K. Lawarence, E. C. Tapley, V. E. Cruz, Q. Li, K. Aung, K. C. Hart, T. U Schwartz, D. A. Starr*, and J. Engebrecht*. 2016. LINC complexes license homologous recombination in part through microtubule-dependent inhibition of nonhomologous end joining. The Journal of Cell Biology. 215:801-821. (Highlighted in a “JCB: Spotlight” by Silva & Jantsch) http://jcb.rupress.org/content/215/6/801

    C. R. Bone, Y.-T. Chang, N. E. Cain, S. P. Murphy, and D. A. Starr. 2016. Nuclei migrate through constricted spaces using microtubule motors and actin networks in C. elegans hypodermal cells. Development. http://dx.doi.org/10.1242/dev.141192

    C. R. Bone and D.A. Starr. 2016. Nuclear migration events throughout development. The Journal of Cell Science 129: 1951-1961.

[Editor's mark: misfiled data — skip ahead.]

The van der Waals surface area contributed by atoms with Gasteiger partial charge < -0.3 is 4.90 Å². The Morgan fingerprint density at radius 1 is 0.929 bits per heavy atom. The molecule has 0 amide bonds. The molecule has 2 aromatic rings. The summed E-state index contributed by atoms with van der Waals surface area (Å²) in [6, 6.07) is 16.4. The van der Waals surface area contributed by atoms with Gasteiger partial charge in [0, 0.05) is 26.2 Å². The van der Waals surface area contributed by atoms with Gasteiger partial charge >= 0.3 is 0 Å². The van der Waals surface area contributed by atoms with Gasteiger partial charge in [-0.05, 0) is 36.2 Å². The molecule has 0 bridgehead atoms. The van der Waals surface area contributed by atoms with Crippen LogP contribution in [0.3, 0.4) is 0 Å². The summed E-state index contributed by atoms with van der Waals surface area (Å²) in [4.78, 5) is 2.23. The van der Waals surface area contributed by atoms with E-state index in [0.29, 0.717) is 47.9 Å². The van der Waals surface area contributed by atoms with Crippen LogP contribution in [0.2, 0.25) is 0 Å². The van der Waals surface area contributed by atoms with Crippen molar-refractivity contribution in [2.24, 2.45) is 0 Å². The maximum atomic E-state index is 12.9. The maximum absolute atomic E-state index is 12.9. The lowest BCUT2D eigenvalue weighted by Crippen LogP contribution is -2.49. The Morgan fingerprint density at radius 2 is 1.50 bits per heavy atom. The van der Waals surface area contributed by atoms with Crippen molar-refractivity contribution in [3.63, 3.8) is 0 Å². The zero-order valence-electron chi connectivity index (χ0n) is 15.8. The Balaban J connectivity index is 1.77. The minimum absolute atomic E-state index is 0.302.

C. R. Bone, E.C. Tapley, M. Gorjanacz, and D.A. Starr. 2014. The C. elegans SUN protein UNC-84 interacts with lamin to transfer forces from the cytoplasm to the nucleoskeleton during nuclear migration. Molecular Biology of the Cell. 25: 2853-2865.

    N. E. Cain, E.C. Tapley, K.L. McDonald, B.M. Cain, and D.A. Starr. 2014. The SUN protein UNC-84 is required only in force-bearing cells to maintain nuclear envelope architecture. The Journal of Cell Biology. 206: 163-172.

    G. W. G. Luxton and D. A. Starr. 2014. KASHing up with the nucleus: novel functional roles of KASH proteins at the cytoplasmic surface of the nucleus. Current Opinions in Cell Biology. 28: 69-75.

    Y.-T. Chang, D. Dranow, J. Kuhn, M. Meyerzon, M. Ngo, D. Ratner, K. Warltier, and D. A. Starr. 2013. toca-1 is in a novel pathway that functions in parallel with a SUN-KASH nuclear envelope bridge to move nuclei in Caenorhabditis elegans. Genetics.